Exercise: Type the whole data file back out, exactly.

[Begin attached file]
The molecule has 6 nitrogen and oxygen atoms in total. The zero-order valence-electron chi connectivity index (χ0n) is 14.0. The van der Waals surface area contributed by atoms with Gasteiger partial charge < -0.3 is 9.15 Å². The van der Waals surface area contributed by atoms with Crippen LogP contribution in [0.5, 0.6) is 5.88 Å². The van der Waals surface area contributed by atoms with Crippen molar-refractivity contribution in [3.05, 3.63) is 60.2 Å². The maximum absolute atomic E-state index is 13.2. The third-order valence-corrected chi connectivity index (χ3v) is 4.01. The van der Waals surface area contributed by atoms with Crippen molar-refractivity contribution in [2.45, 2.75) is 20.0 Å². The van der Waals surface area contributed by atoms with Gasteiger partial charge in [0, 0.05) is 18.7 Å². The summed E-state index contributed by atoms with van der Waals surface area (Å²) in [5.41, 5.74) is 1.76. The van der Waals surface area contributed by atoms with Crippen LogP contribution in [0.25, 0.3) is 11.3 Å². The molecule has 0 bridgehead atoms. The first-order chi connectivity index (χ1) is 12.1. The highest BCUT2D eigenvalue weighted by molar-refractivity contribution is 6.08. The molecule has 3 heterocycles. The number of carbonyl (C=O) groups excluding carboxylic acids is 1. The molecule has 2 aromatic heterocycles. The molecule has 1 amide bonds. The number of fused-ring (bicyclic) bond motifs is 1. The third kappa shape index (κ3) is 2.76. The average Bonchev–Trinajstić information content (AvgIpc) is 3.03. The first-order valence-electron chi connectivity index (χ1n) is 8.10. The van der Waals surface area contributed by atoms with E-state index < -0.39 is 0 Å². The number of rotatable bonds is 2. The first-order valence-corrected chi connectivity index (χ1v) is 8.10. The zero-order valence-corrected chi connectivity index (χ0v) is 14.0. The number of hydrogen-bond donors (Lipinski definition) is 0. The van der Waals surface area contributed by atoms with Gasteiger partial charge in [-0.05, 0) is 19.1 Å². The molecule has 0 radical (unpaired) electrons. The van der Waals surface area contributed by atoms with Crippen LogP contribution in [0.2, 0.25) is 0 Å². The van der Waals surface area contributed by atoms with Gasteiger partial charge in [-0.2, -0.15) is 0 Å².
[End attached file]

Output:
The molecule has 6 nitrogen and oxygen atoms in total. The zero-order valence-electron chi connectivity index (χ0n) is 14.0. The van der Waals surface area contributed by atoms with Gasteiger partial charge < -0.3 is 9.15 Å². The van der Waals surface area contributed by atoms with Crippen LogP contribution in [0.5, 0.6) is 5.88 Å². The van der Waals surface area contributed by atoms with Crippen molar-refractivity contribution in [3.05, 3.63) is 60.2 Å². The maximum absolute atomic E-state index is 13.2. The third-order valence-corrected chi connectivity index (χ3v) is 4.01. The van der Waals surface area contributed by atoms with Crippen molar-refractivity contribution in [2.45, 2.75) is 20.0 Å². The van der Waals surface area contributed by atoms with Gasteiger partial charge in [0, 0.05) is 18.7 Å². The summed E-state index contributed by atoms with van der Waals surface area (Å²) in [5.41, 5.74) is 1.76. The van der Waals surface area contributed by atoms with Crippen LogP contribution in [0.25, 0.3) is 11.3 Å². The molecule has 0 bridgehead atoms. The first-order chi connectivity index (χ1) is 12.1. The highest BCUT2D eigenvalue weighted by molar-refractivity contribution is 6.08. The molecule has 3 heterocycles. The number of carbonyl (C=O) groups excluding carboxylic acids is 1. The molecule has 2 aromatic heterocycles. The molecule has 1 amide bonds. The number of fused-ring (bicyclic) bond motifs is 1. The third kappa shape index (κ3) is 2.76. The average Bonchev–Trinajstić information content (AvgIpc) is 3.03. The first-order valence-electron chi connectivity index (χ1n) is 8.10. The van der Waals surface area contributed by atoms with E-state index < -0.39 is 0 Å². The number of rotatable bonds is 2. The first-order valence-corrected chi connectivity index (χ1v) is 8.10. The zero-order valence-corrected chi connectivity index (χ0v) is 14.0. The number of hydrogen-bond donors (Lipinski definition) is 0. The van der Waals surface area contributed by atoms with Gasteiger partial charge in [-0.05, 0) is 19.1 Å². The molecule has 0 radical (unpaired) electrons. The van der Waals surface area contributed by atoms with Crippen LogP contribution in [0.2, 0.25) is 0 Å². The van der Waals surface area contributed by atoms with Gasteiger partial charge in [-0.2, -0.15) is 0 Å².